The GOP Shouldn't Surrender on SCOTUS Fight

There are murmurs that some Senate Republicans may be reluctant to offer more than token opposition to whomever President Obama nominates to succeed John Paul Stevens on the Supreme Court. Senate Democrats, meanwhile, are demanding a “thoughtful and civil” confirmation process, a standard that seems to surface only when Democratic presidents are doing the nominating. 

But if Obama does what everyone knows he will do and nominates a liberal activist judge, Judiciary Republicans should approach their constitutional duty to advise and consent to the appointment of judges as if the future of the country depends on it – because it does.

They should ask tough and direct questions with language that everyday Americans can understand. And the questions should relate to the issues currently animating the electorate—health care, constitutional rights for terrorists and, yes, social issues.

Stevens told Obama that he will step down when the court finishes its work for the summer in late June or early July. And the president has said he wants to move quickly to select and confirm his replacement.

It’s no wonder. A Rasmussen poll this week found that 39 percent of Americans believe the court is “too liberal,” while just 25 percent believe it’s “too conservative.” A protracted confirmation debate over what’s sure to be a liberal activist judge would only further alienate the millions of Americans already upset over the Democrats’ liberal activist agenda only months before a crucial election.

But it seems some Republicans are hesitant to fight. In a Time magazine piece this week titled “Why the GOP isn’t spoiling for a Supreme Court fight,” Mark Halperin reported that there was almost no talk of the coming court vacancy at last weekend’s Southern Republican Leadership Conference. Speakers instead focused on issues like repealing health care and President Obama’s approach to America’s enemies.

Halperin spoke with GOP strategists who are advising Republicans to stay away from a nomination battle because confirmations often end up focusing on social issues. Halperin wrote, “Right now, to Republican leaders, national security and the economy remain far stronger vehicles for the rough ride back to power.”

But these issues are not distinct from those that could be raised during confirmation hearings. Republicans should ask the nominee whether he or she believes the Constitution allows government to force Americans to buy a good or service as a condition of lawful residence.

It doesn’t, of course, but that’s exactly what Obamacare’s individual mandate stipulates. Polls show a majority of Americans do not want to be forced to buy health insurance, and most recognize that the Constitution protects the right of citizens to make their own private healthcare decisions free of government coercion.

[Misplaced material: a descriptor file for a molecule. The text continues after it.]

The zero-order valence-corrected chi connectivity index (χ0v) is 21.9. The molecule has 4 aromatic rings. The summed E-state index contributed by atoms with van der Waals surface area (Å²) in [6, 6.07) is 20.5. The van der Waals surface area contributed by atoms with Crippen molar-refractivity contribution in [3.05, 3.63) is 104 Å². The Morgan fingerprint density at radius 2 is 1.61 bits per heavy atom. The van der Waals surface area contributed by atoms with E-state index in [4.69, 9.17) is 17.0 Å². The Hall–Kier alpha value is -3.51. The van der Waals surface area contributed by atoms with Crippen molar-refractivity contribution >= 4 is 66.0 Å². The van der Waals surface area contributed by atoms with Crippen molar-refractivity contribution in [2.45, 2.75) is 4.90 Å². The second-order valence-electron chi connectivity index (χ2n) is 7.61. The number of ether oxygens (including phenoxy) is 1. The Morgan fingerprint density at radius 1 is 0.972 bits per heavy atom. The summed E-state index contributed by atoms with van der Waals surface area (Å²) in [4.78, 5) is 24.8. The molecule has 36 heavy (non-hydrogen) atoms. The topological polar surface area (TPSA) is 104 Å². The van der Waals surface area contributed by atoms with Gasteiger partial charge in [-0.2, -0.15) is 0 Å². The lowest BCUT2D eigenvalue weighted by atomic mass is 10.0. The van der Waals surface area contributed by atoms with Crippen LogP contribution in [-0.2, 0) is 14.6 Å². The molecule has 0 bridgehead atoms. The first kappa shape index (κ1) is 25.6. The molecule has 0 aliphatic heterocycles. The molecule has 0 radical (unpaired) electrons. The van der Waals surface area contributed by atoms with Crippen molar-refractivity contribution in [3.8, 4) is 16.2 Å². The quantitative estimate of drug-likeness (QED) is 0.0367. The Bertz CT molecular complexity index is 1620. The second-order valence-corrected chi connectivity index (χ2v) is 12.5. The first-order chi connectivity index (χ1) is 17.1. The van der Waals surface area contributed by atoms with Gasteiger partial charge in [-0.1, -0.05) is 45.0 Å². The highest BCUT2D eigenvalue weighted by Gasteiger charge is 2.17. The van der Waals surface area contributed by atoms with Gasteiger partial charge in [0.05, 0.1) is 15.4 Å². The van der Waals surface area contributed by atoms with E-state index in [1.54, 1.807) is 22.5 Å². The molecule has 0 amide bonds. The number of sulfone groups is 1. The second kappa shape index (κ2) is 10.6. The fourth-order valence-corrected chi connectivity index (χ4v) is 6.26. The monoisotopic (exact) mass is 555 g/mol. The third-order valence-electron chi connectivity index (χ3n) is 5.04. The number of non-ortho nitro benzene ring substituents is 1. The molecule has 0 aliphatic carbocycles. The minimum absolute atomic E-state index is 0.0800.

The loud affirmation of this fact would aid the dozens of states that are considering whether to fight to repeal the new law.

Obama’s kid-gloves treatment of America’s enemies riles many Americans. In 2008, the Supreme Court extended the constitutional right of habeus corpus, which allows prisoners to challenge their detainment in U.S. civilian courts, to suspected terrorists captured on foreign battlefields.

Republicans should ask the nominee whether the Constitution was written to ensure that foreign combatants who attack the U.S. are entitled to the same rights as American citizens.

While some GOP strategists are advising the party to stay away from social issues, that’s what GOP strategists always say. Yet, in every election, issues like same-sex marriage and abortion end up as a net benefit to the party.

Judiciary Republicans should ask the nominee whether he or she believes in a hitherto undiscovered right for same-sex couples to marry. The Left thinks gay nuptials are inevitable, but voters of 30 states have considered the question and soundly voted it down.

This year homosexual activists in California couldn’t even gather the requisite signatures to place repeal of California’s constitutional ban on same-sex marriage on the ballot.
Democrats have already hinted at their confirmation strategy. Senator Pat Leahy (D-VT), chairman of the Judiciary Committee, said this week, “I hope that senators on both sides of the aisle will make this process a thoughtful and civil discourse.”

Let me translate: “If Republicans ask the type of tough questions that were asked during the health care debate, they will be branded just as opponents of Obamacare were branded, as uncivil, ignorant and possibly racist or sexist or both (depending on the nominee).

As a veteran of many judicial confirmation battles, I find it exasperating that Democrats are never obligated to abide by the “thoughtful and civil” standard. Not when their incendiary attacks on Samuel Alito caused his wife to run out of the hearing room in tears; not during their “high-tech lynching” of Clarence Thomas; and certainly not when they disparaged Robert Bork as a judge who would preside over a land of “segregated lunch counters.” 

A new USA Today/Gallup poll shows that only 41 percent of Americans approve of the Democratic Party, its lowest rating in nearly two decades. Democrats’ popularity has plummeted in part because conservatives have been relentless in highlighting how far out of the mainstream their agenda is on everything from spending and healthcare to foreign policy.

In today’s anti-government atmosphere, and with midterm elections looming, it would be a mistake for Judiciary Republicans not to demand that a liberal nominee defend his or her belief that it’s government’s job to decide what’s best for citizens.

Reluctant Republicans should remember that voters have often been motivated by concerns over the make-up of our courts. Republicans can regain control of Congress — but they need to show they are willing to fight.  Their own futures at the ballot box may depend on it.